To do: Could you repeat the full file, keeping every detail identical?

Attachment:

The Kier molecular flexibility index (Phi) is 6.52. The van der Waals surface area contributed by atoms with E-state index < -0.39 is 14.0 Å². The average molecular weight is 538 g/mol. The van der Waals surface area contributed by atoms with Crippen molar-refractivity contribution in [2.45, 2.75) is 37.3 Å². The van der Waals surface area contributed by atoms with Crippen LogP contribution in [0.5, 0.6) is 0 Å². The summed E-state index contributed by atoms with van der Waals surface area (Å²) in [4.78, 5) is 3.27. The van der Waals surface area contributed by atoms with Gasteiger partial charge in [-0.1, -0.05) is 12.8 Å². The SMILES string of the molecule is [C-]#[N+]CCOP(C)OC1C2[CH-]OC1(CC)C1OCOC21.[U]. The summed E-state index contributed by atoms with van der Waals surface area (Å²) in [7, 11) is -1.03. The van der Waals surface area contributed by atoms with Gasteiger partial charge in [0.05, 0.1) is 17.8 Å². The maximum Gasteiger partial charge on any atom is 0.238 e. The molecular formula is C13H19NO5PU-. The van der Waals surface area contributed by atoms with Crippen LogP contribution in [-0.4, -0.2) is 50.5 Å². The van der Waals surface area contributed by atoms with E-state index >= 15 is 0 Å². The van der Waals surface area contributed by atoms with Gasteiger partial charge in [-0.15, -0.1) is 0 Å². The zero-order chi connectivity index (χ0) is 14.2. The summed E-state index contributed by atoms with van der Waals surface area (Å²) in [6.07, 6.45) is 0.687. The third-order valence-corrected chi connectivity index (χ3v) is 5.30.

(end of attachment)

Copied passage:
The Kier molecular flexibility index (Phi) is 6.52. The van der Waals surface area contributed by atoms with E-state index < -0.39 is 14.0 Å². The average molecular weight is 538 g/mol. The van der Waals surface area contributed by atoms with Crippen molar-refractivity contribution in [2.45, 2.75) is 37.3 Å². The van der Waals surface area contributed by atoms with Crippen LogP contribution in [0.5, 0.6) is 0 Å². The summed E-state index contributed by atoms with van der Waals surface area (Å²) in [4.78, 5) is 3.27. The van der Waals surface area contributed by atoms with Gasteiger partial charge in [-0.1, -0.05) is 12.8 Å². The SMILES string of the molecule is [C-]#[N+]CCOP(C)OC1C2[CH-]OC1(CC)C1OCOC21.[U]. The summed E-state index contributed by atoms with van der Waals surface area (Å²) in [7, 11) is -1.03. The van der Waals surface area contributed by atoms with Gasteiger partial charge in [0.05, 0.1) is 17.8 Å². The maximum Gasteiger partial charge on any atom is 0.238 e. The molecular formula is C13H19NO5PU-. The van der Waals surface area contributed by atoms with Crippen LogP contribution in [-0.4, -0.2) is 50.5 Å². The van der Waals surface area contributed by atoms with E-state index >= 15 is 0 Å². The van der Waals surface area contributed by atoms with Gasteiger partial charge in [-0.15, -0.1) is 0 Å². The zero-order chi connectivity index (χ0) is 14.2. The summed E-state index contributed by atoms with van der Waals surface area (Å²) in [6.07, 6.45) is 0.687. The third-order valence-corrected chi connectivity index (χ3v) is 5.30.